Published January 24, 2014
Starting this spring, you won’t need to BYOB—bring your own bicycle, that is—to UB. The Office of Sustainability has been working with the Office of Parking and Transportation Services, Buffalo BikeShare and a New York-based company to launch a beta test of an innovative new bicycle-sharing program.
BikeShare at UB harnesses GPS technology, allowing users to track and rent a bicycle with the convenience of a mobile device or computer during the beta test phase. Bicycles also can be rented from the keypad interface on the bicycle.
The idea is to give people a healthy, green option for short trips around campus, with the goal of promoting better health and reducing the amount of vehicular traffic, especially for intra-campus jaunts.
UB is the first university in the country to work with this new GPS technology to launch a bicycle-sharing program.
“While our new bike-sharing program blends technology and sustainability in an innovative and pioneering way for higher education, it also demonstrates how the university can partner and integrate with our broader community, as well as leverage our student and faculty research to create solutions that move us toward a sustainable future,” says Ryan McPherson, UB’s chief sustainability officer.
An undergraduate planning studio helped develop an early “Radial Bikes” plan, demonstrating the need for a new and innovative bicycle-sharing program for the city and the university.
“We are thrilled to launch BikeShare at UB. This healthy and green initiative adds to the array of transit alternatives on campus,” adds Maria Wallace, UB’s director of parking and transportation services. “There has been tremendous growth in bicycling, evident by the number of bicycles seen throughout campus.”
Using the Buffalo BikeShare site, a user can locate and reserve the nearest bicycle, and then has 15 minutes to get to and unlock the bike by typing in the PIN code provided. Once the bike is unlocked, the rider places the U-lock in the holster on the bike and has free use for the first hour. Each subsequent hour costs $3, with a maximum reservation of 24 hours. In order to use BikeShare, faculty, staff and students must pay an annual fee of $30, payable only by credit card. For the beta phase, the fee is reduced to a flat fee of $10.
To return the bike and complete the transaction, the user simply returns it to one of the BikeShare bicycle racks on the North or South campus and locks it up using the lock provided. Other users can then see that the bicycle is available and can go to that particular hub and rent it. Riders can lock the bike up when they reach their destination and unlock it using the same PIN code. The code will reset when the transaction is completed.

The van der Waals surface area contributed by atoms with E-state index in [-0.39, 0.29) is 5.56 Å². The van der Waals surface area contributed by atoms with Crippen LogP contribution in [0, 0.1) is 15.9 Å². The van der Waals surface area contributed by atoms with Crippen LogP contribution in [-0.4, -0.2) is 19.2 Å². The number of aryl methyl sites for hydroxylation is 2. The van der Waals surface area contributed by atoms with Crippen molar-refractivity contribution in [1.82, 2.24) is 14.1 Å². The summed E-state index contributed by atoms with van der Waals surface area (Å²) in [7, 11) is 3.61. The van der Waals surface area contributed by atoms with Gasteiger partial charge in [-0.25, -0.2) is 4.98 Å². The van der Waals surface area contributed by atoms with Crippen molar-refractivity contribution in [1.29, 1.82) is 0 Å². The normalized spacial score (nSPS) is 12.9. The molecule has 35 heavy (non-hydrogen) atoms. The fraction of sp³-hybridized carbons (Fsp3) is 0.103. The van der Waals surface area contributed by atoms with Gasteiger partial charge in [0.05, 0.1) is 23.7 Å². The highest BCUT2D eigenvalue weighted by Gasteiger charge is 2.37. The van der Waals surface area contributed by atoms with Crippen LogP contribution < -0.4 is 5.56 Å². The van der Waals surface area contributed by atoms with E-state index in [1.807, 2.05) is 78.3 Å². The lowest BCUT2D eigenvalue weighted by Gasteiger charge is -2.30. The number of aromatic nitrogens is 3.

Riders who stray out of the designated area or return the bike to a BikeShare rack that’s out of the coverage zone are subject to penalty fees.
Jim Simon, the sustainability engagement coordinator at UB, offers this example of the program’s usefulness: “Say you have to go from the Natural Sciences Complex to Alumni Arena. You can go online to see that there’s a bike at Talbert, you type in a pin code on the bike, it unlocks and you’re on your way.”
On the South Campus, users could check out a bicycle at a hub at Hayes Hall and zip over to Harriman Hall for a bite to eat.
A sister program is being tested on the Buffalo Niagara Medical Campus under the direction of Buffalo BikeShare. “The staff there really makes a conscious effort to support innovation. The campus has quickly become a laboratory for transportation models in a way that really has no equal, at least in the U.S.,” says Buffalo BikeShare’s Creighton Randall.
The bicycles are standard cruiser bikes with an internal drive shaft—to decrease the number of times that a rider’s pants or socks get grease on them—with a metal basket on the front. If, during your trip, you get a flat tire or experience some type of mechanical issue, simply press the “Repair” button on the keypad. That will alert the BikeShare maintenance staff that there’s a problem with the bike and a staff member will come fix it.
Each bike comes equipped with a solar-powered, GPS-enabled keypad system affixed at the back. Aside from allowing users to find out where the nearest available bicycle is, the GPS system on each bike will be of great use to UB’s parking and transportation office. “These GPS-enabled bikes will provide rich data for future decisions on routing, racks and hubs as we continue to build upon our bicycling network,” says Wallace.
That network already has drawn national praise. In fall 2012, the League of American Bicyclists designated UB a “Bicycle Friendly University” at the bronze level for its strong commitment to cycling.
For more information or to sign up, visit the BikeShare at UB website.